You know as well as I do that the Wies were motivated by money. And to be honest, I don't blame them. After all, you never know what can happen in a few years; your stock could fall (as hers has), or you could get injured.
What I do blame them for is being complete phonies and allowing their daughter to behave like a conceited, callow brat.
Miss Wie declared as a professional just prior to her sixteenth birthday.
It was reported that this declaration came rather abruptly since her amateur standing had come into question because it appeared that she had breached several rules in her acceptance of travel expenses and other gratuities from tournament promoters. There is little doubt in my mind that her parents made the decision for her to turn pro, thereby making any questions moot concerning amateur status.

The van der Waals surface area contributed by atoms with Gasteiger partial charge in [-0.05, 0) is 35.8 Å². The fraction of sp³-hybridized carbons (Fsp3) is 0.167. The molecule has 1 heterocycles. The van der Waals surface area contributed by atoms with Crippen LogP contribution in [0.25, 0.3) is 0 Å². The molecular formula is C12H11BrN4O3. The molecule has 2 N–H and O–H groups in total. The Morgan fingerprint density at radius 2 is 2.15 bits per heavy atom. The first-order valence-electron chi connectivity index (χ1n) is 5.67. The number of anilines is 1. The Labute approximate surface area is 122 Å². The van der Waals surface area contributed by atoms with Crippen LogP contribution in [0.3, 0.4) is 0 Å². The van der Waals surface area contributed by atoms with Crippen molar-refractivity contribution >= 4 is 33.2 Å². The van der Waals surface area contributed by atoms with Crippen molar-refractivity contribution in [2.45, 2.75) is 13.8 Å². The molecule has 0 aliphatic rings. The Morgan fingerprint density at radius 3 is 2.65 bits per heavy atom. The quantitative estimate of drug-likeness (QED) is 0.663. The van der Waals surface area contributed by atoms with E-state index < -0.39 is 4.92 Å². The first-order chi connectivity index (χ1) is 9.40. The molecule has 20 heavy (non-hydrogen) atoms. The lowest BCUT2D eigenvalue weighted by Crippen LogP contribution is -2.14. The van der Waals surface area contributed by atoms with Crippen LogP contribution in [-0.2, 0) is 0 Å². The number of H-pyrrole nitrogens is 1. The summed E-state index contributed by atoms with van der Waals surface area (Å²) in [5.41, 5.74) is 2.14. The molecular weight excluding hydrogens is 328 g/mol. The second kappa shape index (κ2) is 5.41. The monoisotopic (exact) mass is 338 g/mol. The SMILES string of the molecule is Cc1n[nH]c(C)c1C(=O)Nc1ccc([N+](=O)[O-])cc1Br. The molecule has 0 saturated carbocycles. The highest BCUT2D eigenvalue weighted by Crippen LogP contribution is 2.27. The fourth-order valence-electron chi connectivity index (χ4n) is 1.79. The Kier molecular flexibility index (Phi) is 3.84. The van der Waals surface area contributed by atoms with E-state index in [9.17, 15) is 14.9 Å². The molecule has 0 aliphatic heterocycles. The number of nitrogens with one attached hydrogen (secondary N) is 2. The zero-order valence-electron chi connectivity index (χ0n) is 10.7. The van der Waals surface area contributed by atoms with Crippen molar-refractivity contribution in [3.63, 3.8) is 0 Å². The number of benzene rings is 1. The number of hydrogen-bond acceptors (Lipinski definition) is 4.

And thus far, her professional status has been an eminent success, with the single exception of her golf career. She has racked up millions in endorsements and appearance fees without accomplishing anything of note.
On another thread, I mentioned that a colleague of mine had seen her picture emblazoned on several billboards in Malaysia trumpeting her as a "champion golfer from Korea." So it looks like the William Morris agency and BJ and Bo will ride this one-trick pony to the finish line.
As far as Bubbles starting her college career after turning pro, I think it was more a matter of expediency than necessity. It got them the pot of gold and deflected any further investigation into the many questionable freebies that Bubbles was receiving at the behest of BJ and BO.
Joe, thanks for referring to some of my comments as intelligent. That makes at least two of us with the same opinion. :-)